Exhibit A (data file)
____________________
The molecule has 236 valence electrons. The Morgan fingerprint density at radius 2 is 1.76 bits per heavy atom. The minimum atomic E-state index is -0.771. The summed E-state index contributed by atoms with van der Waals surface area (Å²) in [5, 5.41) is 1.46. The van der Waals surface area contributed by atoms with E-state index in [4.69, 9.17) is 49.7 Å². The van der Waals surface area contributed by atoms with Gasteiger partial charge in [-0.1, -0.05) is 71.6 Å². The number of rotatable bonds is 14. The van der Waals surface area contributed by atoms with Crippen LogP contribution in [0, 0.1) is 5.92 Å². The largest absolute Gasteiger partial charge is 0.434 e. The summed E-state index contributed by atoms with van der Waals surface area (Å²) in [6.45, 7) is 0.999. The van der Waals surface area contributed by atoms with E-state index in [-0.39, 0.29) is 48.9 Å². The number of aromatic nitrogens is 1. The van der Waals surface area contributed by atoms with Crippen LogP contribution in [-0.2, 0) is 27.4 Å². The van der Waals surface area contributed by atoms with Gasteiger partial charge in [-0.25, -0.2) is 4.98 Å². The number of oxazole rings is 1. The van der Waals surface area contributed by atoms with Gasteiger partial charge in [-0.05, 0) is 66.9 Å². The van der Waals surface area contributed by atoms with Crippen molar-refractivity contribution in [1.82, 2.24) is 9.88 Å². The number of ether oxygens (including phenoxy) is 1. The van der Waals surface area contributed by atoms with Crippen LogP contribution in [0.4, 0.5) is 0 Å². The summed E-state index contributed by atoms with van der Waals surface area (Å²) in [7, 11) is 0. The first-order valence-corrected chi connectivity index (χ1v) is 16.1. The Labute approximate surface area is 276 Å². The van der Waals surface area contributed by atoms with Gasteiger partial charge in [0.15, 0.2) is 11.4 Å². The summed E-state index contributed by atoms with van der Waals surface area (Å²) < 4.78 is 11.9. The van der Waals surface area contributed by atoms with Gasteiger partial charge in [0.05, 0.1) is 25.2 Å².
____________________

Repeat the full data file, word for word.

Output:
The molecule has 236 valence electrons. The Morgan fingerprint density at radius 2 is 1.76 bits per heavy atom. The minimum atomic E-state index is -0.771. The summed E-state index contributed by atoms with van der Waals surface area (Å²) in [5, 5.41) is 1.46. The van der Waals surface area contributed by atoms with E-state index in [4.69, 9.17) is 49.7 Å². The van der Waals surface area contributed by atoms with Gasteiger partial charge in [-0.1, -0.05) is 71.6 Å². The number of rotatable bonds is 14. The van der Waals surface area contributed by atoms with Crippen LogP contribution in [0, 0.1) is 5.92 Å². The largest absolute Gasteiger partial charge is 0.434 e. The summed E-state index contributed by atoms with van der Waals surface area (Å²) in [6.45, 7) is 0.999. The van der Waals surface area contributed by atoms with E-state index in [-0.39, 0.29) is 48.9 Å². The number of aromatic nitrogens is 1. The van der Waals surface area contributed by atoms with Crippen LogP contribution in [-0.2, 0) is 27.4 Å². The van der Waals surface area contributed by atoms with Gasteiger partial charge in [-0.25, -0.2) is 4.98 Å². The number of oxazole rings is 1. The van der Waals surface area contributed by atoms with Gasteiger partial charge in [-0.05, 0) is 66.9 Å². The van der Waals surface area contributed by atoms with Crippen molar-refractivity contribution in [1.82, 2.24) is 9.88 Å². The number of ether oxygens (including phenoxy) is 1. The van der Waals surface area contributed by atoms with Crippen LogP contribution in [0.4, 0.5) is 0 Å². The summed E-state index contributed by atoms with van der Waals surface area (Å²) in [7, 11) is 0. The first-order valence-corrected chi connectivity index (χ1v) is 16.1. The Labute approximate surface area is 276 Å². The van der Waals surface area contributed by atoms with Gasteiger partial charge in [0.15, 0.2) is 11.4 Å². The summed E-state index contributed by atoms with van der Waals surface area (Å²) < 4.78 is 11.9. The van der Waals surface area contributed by atoms with Gasteiger partial charge in [0.05, 0.1) is 25.2 Å².